Sports Anti-Piracy Summit Lays Out the Challenge, Offers Solutions

Reps of leagues and broadcasters call for collective effort on several fronts

The 2019 Sports Anti-Piracy Summit, held in Mexico City today and tomorrow, kicked off with a presentation by Daniel Steinmetz, head anti-piracy officer, Fox Networks Group – Latin America, and a robust discussion among key executives from major Latin American soccer leagues and La Liga.

The 2019 Sports Anti-Piracy Summit features discussions by experts and leaders from across the industry.

Mariano Elizondo, president, Superliga Argentina, said that, if the industry does not come together to fight piracy, the future of soccer and all sports activities will be threatened.

“We need people that see content to pay for it,” he said. “Otherwise, the rights have no value, and then the players, coaches, and others cannot be paid to the same level, and the broadcasts won’t have things like 18 cameras.”

Carlos Del Campo, deputy president, La Liga, noted that La Liga has a team of 18 “good hackers” who are creating computer programs to battle piracy. “And they are working 365 days a year, 24 hours a day because we have to protect our product.”

According to Jorge Enrique Velez, president, DIMAYOR, Colombia’s soccer federation, about 5 million TVs are tuned in to watch matches in Colombia but about 1 million of those subscribers are watching illegally. The league is working with the Colombian government to solve piracy issues, but there is also another type of pirate, which gets less attention.

“When we launch our premium channel,” he explained, “there will be bars and restaurants that will sign up as homes rather than commercial establishments. They should have to pay differently as they profit from our league.”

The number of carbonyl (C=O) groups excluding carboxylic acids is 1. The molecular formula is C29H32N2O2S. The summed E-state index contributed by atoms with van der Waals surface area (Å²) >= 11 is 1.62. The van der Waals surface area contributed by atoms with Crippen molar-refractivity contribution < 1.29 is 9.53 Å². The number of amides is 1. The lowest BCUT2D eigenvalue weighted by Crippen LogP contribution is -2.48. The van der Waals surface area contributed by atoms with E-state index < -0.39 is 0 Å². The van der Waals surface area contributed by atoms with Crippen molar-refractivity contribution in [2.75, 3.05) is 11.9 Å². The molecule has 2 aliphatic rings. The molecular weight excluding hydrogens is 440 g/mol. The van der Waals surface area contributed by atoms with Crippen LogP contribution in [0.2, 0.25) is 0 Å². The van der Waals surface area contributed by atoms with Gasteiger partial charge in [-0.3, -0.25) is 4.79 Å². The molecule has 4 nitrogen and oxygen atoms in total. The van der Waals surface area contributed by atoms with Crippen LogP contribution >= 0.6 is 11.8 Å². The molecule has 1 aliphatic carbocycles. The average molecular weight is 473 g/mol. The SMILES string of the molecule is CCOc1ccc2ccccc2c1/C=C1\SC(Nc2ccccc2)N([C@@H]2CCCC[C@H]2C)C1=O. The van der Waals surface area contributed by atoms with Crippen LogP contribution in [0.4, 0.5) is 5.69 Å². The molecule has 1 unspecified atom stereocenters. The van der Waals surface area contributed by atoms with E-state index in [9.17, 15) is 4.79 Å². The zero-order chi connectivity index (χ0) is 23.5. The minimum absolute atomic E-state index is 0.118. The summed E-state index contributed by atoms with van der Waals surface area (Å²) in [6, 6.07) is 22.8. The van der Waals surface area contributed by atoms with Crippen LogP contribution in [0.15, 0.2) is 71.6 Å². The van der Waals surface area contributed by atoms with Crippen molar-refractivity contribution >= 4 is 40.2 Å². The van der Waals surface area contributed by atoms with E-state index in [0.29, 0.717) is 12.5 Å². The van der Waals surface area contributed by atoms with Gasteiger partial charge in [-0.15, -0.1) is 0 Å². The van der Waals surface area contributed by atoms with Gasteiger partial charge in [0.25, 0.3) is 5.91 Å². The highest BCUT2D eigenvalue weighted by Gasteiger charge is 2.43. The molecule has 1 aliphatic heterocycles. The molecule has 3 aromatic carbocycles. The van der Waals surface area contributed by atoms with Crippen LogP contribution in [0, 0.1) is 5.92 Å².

Steinmetz highlighted Fox Sports’ efforts to stop the piracy problem from expanding. Consumer education, he said, is the most challenging and important pillar in fighting piracy. He cited a study conducted in Brazil pointing out some of the key myths around consumers who pirate content.

“The first point is that those who do online piracy do not feel like criminals,” he said. “It also has nothing to do with age or social condition: it is a horizontal issue. So how can we convert them into legal consumers?”

He sees the issue as one that confronts everyone in the industry and can be solved only by a strong collective effort involving all parts of the industry. “Individuals score goals,” he opined, ”but teams win games.”

The need to address piracy, he added, will only become more important in the future, because deployment of 4G and 5G services across the region will make it easier for consumers to pirate content directly from a device in their hands. Piracy could double in the region, he warned, if protections are not improved.

One major issue? Technology is both a friend and foe. “Technology is defeated by technology,” Steinmetz said.

He also noted non-technical issues, which he summed up as “follow the money.” Pirated sites, for example, often get exposure for their illegal sites and services by placing them on legal websites, giving the service legitimacy to consumers.

“The auction system for internet advertising is not discriminating if the service is legal,” he said. “We are now working with agencies behind the complex of online advertising to eliminate those websites that are offering content without having the rights. And we are working with those who own the ad servers that upload the content, as well as those who process payments for the illegal accounts.”

Another financial issue is the role of e-commerce companies that often sell appliances like illegal set-top boxes.

“There is a memo of understanding to develop algorithms to detect, in real time, those offers for products and content that are illegal, so that they can be dropped by the e-commerce platform,” Steinmetz said. “You have to cut the grass every day in the garden.”

There is also a need for greater enforcement of intellectual-property rights. Last year, he said, there was a crackdown on a site that had been hacking content illegally, with 10 people arrested. Two days later, however, the site was back up and running.

“Legislation is an important issue, but current legislation in some countries goes back 40 years and can’t deal with the current reality of online hacking and piracy,” he said. “Legislation can’t keep up because the technological hare of piracy runs 10 times faster than the legislation process. The industry needs to adjust to that reality.”